PRINT March 1984


IN 1957, AT 22 the most famous man in America (save for President Eisenhower and General Douglas MacArthur, who had won their glory in other times and with whom he was in only metaphysical competition), Elvis Presley bought Graceland, a postbellum (1939) white-columned mansion in Memphis, Tennessee. With his mother (until her death in 1958), his father, his grandmother, various cousins, his paid friends and hangers-on, his teenage ward who became his wife (until their separation in 1972), his daughter, and finally his girlfriend (“Fiancée!” she insisted, too late), he lived there until his death in an upstairs bathroom on August 16, 1977. He had been, depending on how you saw it, either a ludicrous white-trash fraud or the greatest artist in American history. In the years since his death, one hears in Memphis, more people have visited his grave on the grounds of Graceland (catching a glimpse of his mother’s storied Pink Cadillac in an open carport) than visited the grave of John F. Kennedy in the seven years following his assassination on November 22, 1963. Graceland itself was closed to the public until 1982, when its first floor was opened for tours; last summer William Eggleston took photographs of what it contained.

What you first see through Eggleston’s eyes is no kind of house, but a 1957–77 version of King Tut’s tomb. Unlike the walls and furnishings of Walker Evans’ 1936 photos of an Alabama sharecropper’s shack, photos of which Eggleston’s are inevitable and likely acknowledged descendants, these walls and furnishings cannot speak. The silence is overwhelming. There are no echoes of the assiduously contrived amusements or the long hours of boredom that in fact took place here. It is impossible to believe that anyone ever lived in this place.

One can look in vain for revelation. Elvis Presley’s secrets, hidden from himself perhaps more than from his audience, were in his music, his house an attempt to say that none were necessary (FLORET PAUPER could have been chiseled over its entryway). The first shock an Elvis fan experiences upon visiting Graceland is that the mansion is only barely set back from the road—that through its gates one can see, as Elvis Presley could see, a shopping center, every shop in which today sells only Elvis souvenirs. Boiled down to post-cards Eggleston’s images belong in those shops more than in the pages of this magazine.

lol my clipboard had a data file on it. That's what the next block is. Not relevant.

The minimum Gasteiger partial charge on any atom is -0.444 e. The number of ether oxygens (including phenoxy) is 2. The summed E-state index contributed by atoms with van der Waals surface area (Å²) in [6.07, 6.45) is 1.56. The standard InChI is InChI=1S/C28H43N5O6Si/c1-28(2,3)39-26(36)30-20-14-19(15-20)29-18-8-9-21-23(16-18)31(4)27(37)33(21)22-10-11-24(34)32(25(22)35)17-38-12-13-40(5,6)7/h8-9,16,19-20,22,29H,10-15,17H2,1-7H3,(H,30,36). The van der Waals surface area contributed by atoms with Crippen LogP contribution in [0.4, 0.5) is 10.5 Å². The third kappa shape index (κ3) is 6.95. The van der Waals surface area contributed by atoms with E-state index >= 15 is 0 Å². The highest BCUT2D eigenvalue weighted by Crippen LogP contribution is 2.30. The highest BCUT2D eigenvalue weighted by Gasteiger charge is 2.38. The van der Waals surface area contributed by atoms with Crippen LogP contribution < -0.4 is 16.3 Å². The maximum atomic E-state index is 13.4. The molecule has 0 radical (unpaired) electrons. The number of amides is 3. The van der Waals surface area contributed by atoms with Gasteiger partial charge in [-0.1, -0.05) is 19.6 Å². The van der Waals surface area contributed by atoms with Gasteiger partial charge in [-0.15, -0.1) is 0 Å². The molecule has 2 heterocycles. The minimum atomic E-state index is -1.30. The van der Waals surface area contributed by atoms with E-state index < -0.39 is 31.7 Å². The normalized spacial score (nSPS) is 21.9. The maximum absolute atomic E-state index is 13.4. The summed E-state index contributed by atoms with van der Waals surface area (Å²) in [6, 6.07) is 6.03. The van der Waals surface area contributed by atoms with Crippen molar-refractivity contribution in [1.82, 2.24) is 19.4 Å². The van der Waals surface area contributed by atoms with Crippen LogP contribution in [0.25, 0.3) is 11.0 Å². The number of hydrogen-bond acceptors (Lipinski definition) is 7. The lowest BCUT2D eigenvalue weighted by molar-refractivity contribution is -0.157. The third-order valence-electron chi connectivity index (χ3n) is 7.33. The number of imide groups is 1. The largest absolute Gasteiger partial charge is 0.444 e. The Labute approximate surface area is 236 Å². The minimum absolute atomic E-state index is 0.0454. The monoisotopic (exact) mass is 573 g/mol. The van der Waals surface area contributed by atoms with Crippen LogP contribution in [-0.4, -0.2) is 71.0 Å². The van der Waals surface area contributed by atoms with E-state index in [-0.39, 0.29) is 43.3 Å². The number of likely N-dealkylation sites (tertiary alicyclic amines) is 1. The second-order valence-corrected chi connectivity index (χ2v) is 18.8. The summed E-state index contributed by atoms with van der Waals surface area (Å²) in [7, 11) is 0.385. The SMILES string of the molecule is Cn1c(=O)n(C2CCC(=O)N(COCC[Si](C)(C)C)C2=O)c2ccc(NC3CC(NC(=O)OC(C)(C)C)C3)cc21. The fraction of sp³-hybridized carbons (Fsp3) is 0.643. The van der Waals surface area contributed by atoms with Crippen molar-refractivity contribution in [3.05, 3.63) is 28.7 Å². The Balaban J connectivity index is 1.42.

Which is to say that while the Graceland visitor will not see what Eggleston saw, he or she deserves to. Born and now living in Memphis but raised in Mississippi (reversing “Born in Mississippi/Raised up in Tennessee,” the Delta blues motto that described postwar Southern migration and which Elvis Presley lived out), Eggleston is no barefoot picture-maker. Across 25 or so photos you can follow his careful path through the Graceland labyrinth—through generations of humiliation, a moment of conquest, twenty years of pop culture, and millions of dollars (or tens of thousands of dollars), all of it incorporated into a living room, a Taking Care of Business room, a bathroom, a television room, a music room. If the rooms will not speak, they must be given a language.

THERE ARE ORDINARY SHOTS here, shots of the graveside “Meditation Garden” or of fans’ graffiti on the stone barriers on the street side of the mansion, that are arty versions of a thousand similar wire photos—but the most lucid pictures, the most displacing, are of rooms, their walls raised in the compositions as if by an architect, their furnishings placed as if by a decorator, and Eggleston works as both.